Justice Ruth Bader Ginsburg’s passing means the ideological balance of the Supreme Court is now at stake. Should the Republican-controlled Senate replace Ginsburg with a justice chosen by Donald Trump—as Sen. Mitch McConnell has said he’ll do, contradicting his own reasoning for why he refused to hold hearings for Merrick Garland—conservatives would gain a sixth seat. One of the most certain consequences would be the likely destruction of abortion rights and access in America as we know them.
Since Trump’s election, the conservatives on the court have already begun to erode judicial precedent protecting abortion rights. In the most recent abortion access case to appear before the court, June Medical Services v. Russo, reproductive rights advocates barely squeaked by with a win: Chief Justice John Roberts sided with the liberals, but only narrowly, in a concurrence that chipped away at the heightened standard for abortion restrictions set by the court’s previous decision in Whole Woman’s Health v. Hellerstedt. Trump’s likely choice for Ginsburg’s replacement, federal Judge Amy Coney Barrett, appears to be even more overtly hostile to abortion rights than Trump’s previous Supreme Court picks.
A 6–3 majority on the Supreme Court would likely repeal or dramatically undercut Roe v. Wade, allowing the government to consign millions of women to pregnancy and childbirth against their will. What’s even more despicable than that? Americans don’t even want this.
Abortion rights in the U.S. are as popular now as they’ve ever been. Last year, nearly every major poll on abortion rights found support for Roe v. Wade at record highs. A June CBS poll found that nearly two-thirds of Americans want to keep Roe v. Wade’s protections in place, while less than one-third want to overturn them. It wasn’t just Democrats: A strong majority of independents and a plurality of Republicans said they wanted to keep Roe v. Wade around, too. As NBC News has tracked views on abortion over the past decade, support for legal abortion has risen among most measurable demographics: Women, men, Democrats, and Republicans have all grown more supportive of abortion rights, a unified trend in opinion rarely seen on such a purportedly controversial topic.
At the same time, according to an ABC/Washington Post poll, the proportion of Americans who want to make abortion illegal “in all or most cases” has fallen nearly 10 points in the past decade. Voters are clear on where they stand: In 2019, the Pew Research Center found that, by a margin of 10 points, Americans prefer the Democratic Party’s stance on abortion to the GOP’s. Independents support Democrats over Republicans on abortion by a similar margin, according to a PBS NewsHour/NPR/Marist poll. And far more Americans are worried about states making it harder to get an abortion than are worried about states making it easier.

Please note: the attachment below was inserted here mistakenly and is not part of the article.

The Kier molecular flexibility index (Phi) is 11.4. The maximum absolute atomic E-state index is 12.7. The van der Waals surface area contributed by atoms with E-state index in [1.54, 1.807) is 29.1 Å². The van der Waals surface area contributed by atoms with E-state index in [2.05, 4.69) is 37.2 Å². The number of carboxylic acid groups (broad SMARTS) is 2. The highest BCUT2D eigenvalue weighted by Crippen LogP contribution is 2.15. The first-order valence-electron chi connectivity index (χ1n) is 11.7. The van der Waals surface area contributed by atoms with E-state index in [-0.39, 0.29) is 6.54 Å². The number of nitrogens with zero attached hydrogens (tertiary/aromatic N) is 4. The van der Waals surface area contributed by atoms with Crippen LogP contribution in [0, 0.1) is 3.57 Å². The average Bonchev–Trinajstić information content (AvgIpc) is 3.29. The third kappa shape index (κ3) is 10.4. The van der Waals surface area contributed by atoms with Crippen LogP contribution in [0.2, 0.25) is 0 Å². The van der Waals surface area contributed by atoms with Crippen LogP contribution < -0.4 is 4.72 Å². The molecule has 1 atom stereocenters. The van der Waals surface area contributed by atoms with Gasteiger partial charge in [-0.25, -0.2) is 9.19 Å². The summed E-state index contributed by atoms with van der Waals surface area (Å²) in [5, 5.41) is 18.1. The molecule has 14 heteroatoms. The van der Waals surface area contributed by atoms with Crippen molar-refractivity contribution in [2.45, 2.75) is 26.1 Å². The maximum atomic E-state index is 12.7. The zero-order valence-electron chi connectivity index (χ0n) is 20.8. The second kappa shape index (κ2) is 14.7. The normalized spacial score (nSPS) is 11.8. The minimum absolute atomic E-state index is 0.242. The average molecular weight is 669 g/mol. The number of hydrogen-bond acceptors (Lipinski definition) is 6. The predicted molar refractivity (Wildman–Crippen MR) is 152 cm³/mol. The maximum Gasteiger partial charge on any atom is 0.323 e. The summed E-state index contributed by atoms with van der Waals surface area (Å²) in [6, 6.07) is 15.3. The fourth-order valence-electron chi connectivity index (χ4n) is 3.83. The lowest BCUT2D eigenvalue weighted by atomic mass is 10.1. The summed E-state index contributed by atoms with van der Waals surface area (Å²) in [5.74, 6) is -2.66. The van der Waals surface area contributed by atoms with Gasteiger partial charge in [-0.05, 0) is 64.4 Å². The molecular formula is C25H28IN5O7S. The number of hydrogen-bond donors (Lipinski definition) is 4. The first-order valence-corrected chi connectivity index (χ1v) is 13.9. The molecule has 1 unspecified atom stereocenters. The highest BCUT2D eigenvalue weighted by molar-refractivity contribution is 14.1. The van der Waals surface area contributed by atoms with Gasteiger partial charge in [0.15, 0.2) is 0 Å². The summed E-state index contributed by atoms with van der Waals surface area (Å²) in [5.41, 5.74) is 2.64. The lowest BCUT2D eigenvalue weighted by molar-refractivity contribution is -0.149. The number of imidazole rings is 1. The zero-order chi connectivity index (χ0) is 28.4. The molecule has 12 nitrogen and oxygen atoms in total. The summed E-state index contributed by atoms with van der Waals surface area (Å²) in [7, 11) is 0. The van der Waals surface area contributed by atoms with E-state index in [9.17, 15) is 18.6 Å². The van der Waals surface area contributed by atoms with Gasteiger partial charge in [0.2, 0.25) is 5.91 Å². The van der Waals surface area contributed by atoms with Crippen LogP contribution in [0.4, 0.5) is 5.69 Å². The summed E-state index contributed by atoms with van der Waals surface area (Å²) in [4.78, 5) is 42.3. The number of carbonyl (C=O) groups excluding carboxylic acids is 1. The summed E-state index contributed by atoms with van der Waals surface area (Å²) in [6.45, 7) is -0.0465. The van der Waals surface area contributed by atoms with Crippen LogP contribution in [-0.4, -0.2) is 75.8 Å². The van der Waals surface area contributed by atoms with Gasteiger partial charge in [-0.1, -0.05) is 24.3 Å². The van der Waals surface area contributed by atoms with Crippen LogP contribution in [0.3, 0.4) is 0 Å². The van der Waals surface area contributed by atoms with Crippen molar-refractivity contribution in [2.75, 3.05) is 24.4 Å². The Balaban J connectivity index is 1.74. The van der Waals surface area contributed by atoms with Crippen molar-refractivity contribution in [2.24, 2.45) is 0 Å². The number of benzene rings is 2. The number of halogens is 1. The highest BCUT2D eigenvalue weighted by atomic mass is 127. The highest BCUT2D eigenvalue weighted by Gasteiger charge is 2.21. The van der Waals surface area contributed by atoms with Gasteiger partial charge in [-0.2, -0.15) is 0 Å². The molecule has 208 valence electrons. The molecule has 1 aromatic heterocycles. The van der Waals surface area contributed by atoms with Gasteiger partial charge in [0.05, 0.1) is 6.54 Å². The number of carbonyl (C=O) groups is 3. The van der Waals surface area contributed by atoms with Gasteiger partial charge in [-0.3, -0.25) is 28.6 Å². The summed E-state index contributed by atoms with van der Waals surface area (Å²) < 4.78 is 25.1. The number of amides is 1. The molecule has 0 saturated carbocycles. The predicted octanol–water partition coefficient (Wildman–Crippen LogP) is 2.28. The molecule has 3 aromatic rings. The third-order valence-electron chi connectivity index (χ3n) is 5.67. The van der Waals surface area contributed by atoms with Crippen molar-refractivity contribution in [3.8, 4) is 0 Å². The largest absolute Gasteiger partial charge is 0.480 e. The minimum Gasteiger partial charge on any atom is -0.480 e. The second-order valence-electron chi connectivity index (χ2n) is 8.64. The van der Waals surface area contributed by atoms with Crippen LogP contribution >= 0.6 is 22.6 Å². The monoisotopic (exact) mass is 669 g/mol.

In a better society, a person’s right to decide whether and when to bear children would be wholly safeguarded on human rights grounds. She would be able to make her own decisions about her health care and her body, no matter who was president, where in the country she lived, or what the majority of her neighbors thought. In this country, though, the matter of whether a woman can be forced by the government to bear unwanted children is decided by the nine people on the Supreme Court, and the nine people seated on the Supreme Court are determined by the Senate, an institution that structurally favors the will of the minority.
Several Supreme Court justices have been openly itching to roll back women’s rights since they gained an ideological majority. The fact that they may do so at a time when support for abortion rights is at an all-time high does not just add insult to injury. It is a reminder that women will suffer due to the choices of a man elected by a minority of voters, a Senate that represents a minority of voters, and a Supreme Court that is not beholden to voters at all. The court’s dismantling of Roe v. Wade would simply be another catastrophic failure of democracy.